Cladrastis kentukea - Yellowwood
Family - Fabaceae
Size - 30 to 50 feet in height with a spread of 40 to 55 feet. Can be somewhat slow growing in the South, maybe a little over a foot per year. Trees on campus are approximately 20 feet tall, and were planted as 1.5 to 2 inch caliper trees in 1989.
Leaf - Alternate, odd-pinnately compound. Bright green in Spring, good yellow fall color.
Flower - Can be extraordinary in flower. Seems to have alternately better years than other years. White, fragrant, approximately 1 foot long panicles born on the terminal ends of the branches. Flowers approximately mid-June in North Alabama. Slow to begin flowering. Our trees were in the ground for 9-10 years before they began to flower. Michael Dirr says they begin to flower at 12 to 18 feet tall, so this would equate with the age.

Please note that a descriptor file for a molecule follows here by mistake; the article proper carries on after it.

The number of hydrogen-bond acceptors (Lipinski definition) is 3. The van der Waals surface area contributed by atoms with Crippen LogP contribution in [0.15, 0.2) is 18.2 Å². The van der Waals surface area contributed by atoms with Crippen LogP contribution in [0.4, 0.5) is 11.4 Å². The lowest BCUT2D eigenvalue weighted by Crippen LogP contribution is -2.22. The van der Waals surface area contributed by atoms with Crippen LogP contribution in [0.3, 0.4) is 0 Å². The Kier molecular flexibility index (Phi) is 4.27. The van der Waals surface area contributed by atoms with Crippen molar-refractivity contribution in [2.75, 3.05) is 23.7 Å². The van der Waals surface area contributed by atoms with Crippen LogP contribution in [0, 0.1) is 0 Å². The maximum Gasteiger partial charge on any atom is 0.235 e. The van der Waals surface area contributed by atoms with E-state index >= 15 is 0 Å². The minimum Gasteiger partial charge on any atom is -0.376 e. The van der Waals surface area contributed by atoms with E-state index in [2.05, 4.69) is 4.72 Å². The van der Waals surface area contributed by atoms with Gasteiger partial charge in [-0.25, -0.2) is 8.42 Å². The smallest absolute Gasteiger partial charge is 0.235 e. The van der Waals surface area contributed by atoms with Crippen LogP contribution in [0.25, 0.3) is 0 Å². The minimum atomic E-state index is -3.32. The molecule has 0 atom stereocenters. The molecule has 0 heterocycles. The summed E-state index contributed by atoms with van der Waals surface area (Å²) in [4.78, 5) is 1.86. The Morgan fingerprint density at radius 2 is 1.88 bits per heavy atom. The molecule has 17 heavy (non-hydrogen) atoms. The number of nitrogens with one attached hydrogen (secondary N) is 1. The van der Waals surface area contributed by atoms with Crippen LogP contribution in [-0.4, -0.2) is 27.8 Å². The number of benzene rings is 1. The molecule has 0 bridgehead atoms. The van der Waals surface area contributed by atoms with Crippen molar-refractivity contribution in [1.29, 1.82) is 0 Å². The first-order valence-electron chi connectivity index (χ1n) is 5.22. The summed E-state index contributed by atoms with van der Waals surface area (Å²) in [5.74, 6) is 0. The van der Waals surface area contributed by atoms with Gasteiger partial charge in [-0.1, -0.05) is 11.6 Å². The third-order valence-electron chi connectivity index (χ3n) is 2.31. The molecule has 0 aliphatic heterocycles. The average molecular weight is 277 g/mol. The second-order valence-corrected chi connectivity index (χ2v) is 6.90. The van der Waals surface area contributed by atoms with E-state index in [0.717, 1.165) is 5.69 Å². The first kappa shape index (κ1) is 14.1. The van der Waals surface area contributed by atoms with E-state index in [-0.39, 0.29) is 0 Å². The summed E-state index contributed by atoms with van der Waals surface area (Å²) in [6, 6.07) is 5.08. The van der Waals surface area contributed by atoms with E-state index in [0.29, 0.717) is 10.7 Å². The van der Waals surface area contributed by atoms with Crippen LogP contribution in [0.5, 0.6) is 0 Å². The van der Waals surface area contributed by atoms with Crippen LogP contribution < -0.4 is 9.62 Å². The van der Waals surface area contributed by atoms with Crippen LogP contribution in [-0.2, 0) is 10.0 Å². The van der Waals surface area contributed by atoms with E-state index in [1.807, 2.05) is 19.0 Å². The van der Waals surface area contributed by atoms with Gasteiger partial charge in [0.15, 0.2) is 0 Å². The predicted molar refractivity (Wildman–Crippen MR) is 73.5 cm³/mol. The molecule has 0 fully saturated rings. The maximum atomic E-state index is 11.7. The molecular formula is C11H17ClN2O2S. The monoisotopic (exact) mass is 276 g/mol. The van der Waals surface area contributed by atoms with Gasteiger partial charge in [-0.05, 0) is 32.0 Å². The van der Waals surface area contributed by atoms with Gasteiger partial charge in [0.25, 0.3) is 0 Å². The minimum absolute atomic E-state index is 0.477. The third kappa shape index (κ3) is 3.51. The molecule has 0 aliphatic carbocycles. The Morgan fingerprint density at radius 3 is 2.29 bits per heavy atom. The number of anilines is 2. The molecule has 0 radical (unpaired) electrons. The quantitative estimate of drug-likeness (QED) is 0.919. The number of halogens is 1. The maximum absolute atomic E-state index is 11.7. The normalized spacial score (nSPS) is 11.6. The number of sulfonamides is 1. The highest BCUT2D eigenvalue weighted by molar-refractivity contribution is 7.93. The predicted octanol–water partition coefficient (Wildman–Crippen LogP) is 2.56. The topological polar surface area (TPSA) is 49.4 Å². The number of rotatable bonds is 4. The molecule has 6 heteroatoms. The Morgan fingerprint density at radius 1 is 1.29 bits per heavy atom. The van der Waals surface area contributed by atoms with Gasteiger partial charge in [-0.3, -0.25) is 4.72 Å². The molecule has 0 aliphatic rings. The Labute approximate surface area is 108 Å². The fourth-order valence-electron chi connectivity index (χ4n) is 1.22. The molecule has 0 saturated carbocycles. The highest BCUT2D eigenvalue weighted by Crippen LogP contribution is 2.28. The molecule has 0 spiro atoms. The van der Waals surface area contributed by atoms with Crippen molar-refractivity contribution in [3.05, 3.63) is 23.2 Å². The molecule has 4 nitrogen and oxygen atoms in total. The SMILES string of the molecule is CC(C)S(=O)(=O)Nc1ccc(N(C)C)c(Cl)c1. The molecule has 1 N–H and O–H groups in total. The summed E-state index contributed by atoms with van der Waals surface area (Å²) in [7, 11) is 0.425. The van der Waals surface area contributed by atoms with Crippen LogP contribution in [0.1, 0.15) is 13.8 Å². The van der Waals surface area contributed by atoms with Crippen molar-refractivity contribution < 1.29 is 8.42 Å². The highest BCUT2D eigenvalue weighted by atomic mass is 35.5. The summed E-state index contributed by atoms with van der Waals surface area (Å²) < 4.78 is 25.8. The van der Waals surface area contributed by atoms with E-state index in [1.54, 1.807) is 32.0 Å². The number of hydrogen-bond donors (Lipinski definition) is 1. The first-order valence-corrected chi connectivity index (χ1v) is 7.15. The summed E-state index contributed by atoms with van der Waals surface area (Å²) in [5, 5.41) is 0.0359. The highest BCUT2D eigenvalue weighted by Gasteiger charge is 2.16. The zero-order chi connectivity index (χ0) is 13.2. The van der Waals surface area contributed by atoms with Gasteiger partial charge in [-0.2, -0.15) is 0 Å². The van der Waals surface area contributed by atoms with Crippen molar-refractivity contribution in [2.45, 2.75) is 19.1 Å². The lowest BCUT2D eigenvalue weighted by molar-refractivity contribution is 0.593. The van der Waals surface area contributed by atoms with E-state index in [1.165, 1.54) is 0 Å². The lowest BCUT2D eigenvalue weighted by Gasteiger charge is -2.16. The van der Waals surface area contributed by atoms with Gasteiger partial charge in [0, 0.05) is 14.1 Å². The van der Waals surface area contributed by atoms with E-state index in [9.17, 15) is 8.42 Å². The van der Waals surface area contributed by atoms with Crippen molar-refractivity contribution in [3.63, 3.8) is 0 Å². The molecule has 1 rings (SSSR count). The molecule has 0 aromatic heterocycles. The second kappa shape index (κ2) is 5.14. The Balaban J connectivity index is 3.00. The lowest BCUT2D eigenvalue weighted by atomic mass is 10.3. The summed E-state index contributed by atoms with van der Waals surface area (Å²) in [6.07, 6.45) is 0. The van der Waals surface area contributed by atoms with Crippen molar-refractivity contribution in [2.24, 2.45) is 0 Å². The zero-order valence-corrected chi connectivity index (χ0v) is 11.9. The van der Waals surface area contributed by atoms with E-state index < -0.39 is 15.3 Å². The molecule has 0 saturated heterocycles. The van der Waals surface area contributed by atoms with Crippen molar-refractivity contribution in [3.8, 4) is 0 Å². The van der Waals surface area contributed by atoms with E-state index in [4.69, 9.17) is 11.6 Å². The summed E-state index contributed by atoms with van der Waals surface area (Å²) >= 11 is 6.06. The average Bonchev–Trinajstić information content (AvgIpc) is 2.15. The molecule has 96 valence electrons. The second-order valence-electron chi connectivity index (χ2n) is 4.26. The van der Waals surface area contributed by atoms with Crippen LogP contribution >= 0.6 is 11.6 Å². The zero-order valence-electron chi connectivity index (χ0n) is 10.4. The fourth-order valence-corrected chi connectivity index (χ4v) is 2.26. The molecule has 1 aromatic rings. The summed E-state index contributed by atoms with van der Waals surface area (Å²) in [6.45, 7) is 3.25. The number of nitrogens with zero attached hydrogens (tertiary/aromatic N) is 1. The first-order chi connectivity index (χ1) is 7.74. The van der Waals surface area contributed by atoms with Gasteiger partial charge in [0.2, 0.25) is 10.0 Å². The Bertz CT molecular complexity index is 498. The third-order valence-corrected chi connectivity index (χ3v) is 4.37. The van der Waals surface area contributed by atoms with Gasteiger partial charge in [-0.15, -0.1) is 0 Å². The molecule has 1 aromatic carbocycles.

Bark - Very Beech-like in appearance. Smooth, gray, and mottled.
Problems - none after 13 to 14 years
Landscape Use - Can be a nice tree for home use or the commercial site. It isn't messy, but the only real problem really associated with this tree one needs to consider is that it can have sharp crotch angles which can lead to large branches splitting away from the trunk as it gets larger. Some of the crotch angles are deep where limbs attach to the tree, forming U shaped cups and hold water that most certainly can lead further to decay in the location where the branch is attached. Has poor branch collar formation. One needs to train the branch structure early to be more open, with horizontal and wider spaced branches so that it can live a reasonable lifespan. Seems to hold up quite well to extremes of heat and drought so there could be use as a parking lot tree with proper pruning early in life.
Performance - 7- Can be slow to flower, and it's flowering is not consistent from year to year. The branching structure can present some real problems down the road reducing the lifespan of the tree.